John Brahm’s Hot Rods to Hell
Trailer for Hot Rods to Hell
Believe it or don’t, I’ve probably paid more visits to Hell than I have to Citizen Kane’s Xanadu. En route to the motel of their dreams, invalid (pronounced: “een-va-leed) Dana Andrews and his family are terrorized by the cleanest trio of beer can-hurling hooligans ever put on film. Dana was so sloshed during the making of the picture that a plank was slipped up the back of his shirt to keep the actor from lurching forward during closeups. From the slurred line readings to the well-intentioned morality pleas to the sun-drenched day-for-night cinematography to the thudding reminders of Tom’s chronic back pain, plus the performances by the Mickey Rooney, Jr. Trio, here’s one that’s perfectly awful (or is it awfully perfect?) in every way. Originally intended for TV, the MGM lion inadvisedly shat it into theaters. The TCM “restored” print contained on the DVD includes additional dialogue and different music cues than the version we grew up on.
Roy Del Ruth’s The Babe Ruth Story
Trailer for The Babe Ruth Story
There once was a man named Babe Ruth who played baseball. The truth stops there in this sickeningly maudlin and eminently uproarious junker that holds a high-ranking seat in the Pantheon of Putrescence. William Bendix plays the Bambino from adolescence to death in a tribute that makes Mel Gibson’s The Passion of the Christ look sacrilegious by comparison. Instead of a warts-and-all portrait of a national treasure — the Sultan of Swill was a syphilitic drunk who hit a ball with a stick and was capable of devouring hot dogs and hookers with equal fervor — we are presented with Jesus in a Yankees jersey. According to Hollywood, Babe’s a walking Lourdes, capable of curing “crippled children” simply by saying “Hiya, kid!” or of convincing surgeons to operate on a mutt felled by one of Babe’s foul balls. (When it comes to recreating the dog’s injury, the filmmakers strive for reality by broadsiding the poor mutt with a line drive foul!)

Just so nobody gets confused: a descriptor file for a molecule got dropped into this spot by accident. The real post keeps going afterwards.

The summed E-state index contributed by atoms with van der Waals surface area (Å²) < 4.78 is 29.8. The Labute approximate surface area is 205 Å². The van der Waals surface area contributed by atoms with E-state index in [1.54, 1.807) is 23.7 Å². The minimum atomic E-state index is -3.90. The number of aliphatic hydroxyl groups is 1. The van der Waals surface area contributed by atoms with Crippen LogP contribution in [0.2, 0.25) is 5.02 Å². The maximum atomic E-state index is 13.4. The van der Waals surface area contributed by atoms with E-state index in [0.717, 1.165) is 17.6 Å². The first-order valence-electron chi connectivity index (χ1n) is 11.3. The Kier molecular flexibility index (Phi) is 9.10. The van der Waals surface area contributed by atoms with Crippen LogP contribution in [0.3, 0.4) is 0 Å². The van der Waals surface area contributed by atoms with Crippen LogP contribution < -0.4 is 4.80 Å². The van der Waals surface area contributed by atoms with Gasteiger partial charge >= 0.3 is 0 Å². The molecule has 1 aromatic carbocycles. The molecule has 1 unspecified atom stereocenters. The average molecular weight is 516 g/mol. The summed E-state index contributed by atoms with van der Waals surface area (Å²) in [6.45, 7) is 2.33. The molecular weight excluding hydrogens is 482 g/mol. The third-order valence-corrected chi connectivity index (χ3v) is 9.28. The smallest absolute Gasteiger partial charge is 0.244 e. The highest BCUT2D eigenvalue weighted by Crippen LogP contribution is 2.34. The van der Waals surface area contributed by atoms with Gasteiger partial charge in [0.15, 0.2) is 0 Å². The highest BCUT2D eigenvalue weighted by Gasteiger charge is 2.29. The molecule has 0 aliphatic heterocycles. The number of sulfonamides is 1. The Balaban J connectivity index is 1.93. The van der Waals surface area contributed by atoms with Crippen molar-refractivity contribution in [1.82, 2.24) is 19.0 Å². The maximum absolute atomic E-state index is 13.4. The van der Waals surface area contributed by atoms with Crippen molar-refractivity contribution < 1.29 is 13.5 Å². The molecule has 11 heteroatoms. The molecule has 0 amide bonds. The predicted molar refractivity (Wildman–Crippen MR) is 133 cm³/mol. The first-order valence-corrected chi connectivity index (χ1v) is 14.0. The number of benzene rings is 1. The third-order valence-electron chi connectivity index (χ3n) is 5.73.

Trailer for Willie Dynamite
The costumes are unforgettable: imagine an Emerald City sentry outfit (with lapels that seat six) that was buried in Cher’s wardrobe trunk after the superstar found it hanging on the Bed Bath & Beyond sale rack, and you’ll have some idea of the power of this pimp’s dynamite accoutrements. It’s salmon pink felt jumpsuits like this — with Ming the Merciless collars — that made Edith Head’s head explode! An above-average script and fine supporting work by the largely forgotten Diana Sands keep it moving. (Ms. Sands died of cancer at the age of 39, not long after production wrapped.) She plays a “Ralph Nader for hookers” who convinces Willie’s stable that he’s…well, a good for nothing, opportunistic whore master. Unlike its poor relations at A.I.P., Universal’s good-looking (it was shot by Clint Eastwood regular Frank Stanley), relatively non-violent attempt to cash in on the blaxploitation craze was produced by the future Jaws team of Zanuck and Brown. With Roscoe Orman, Sesame Street’s Gordon Robinson, as the Pimpmaster General.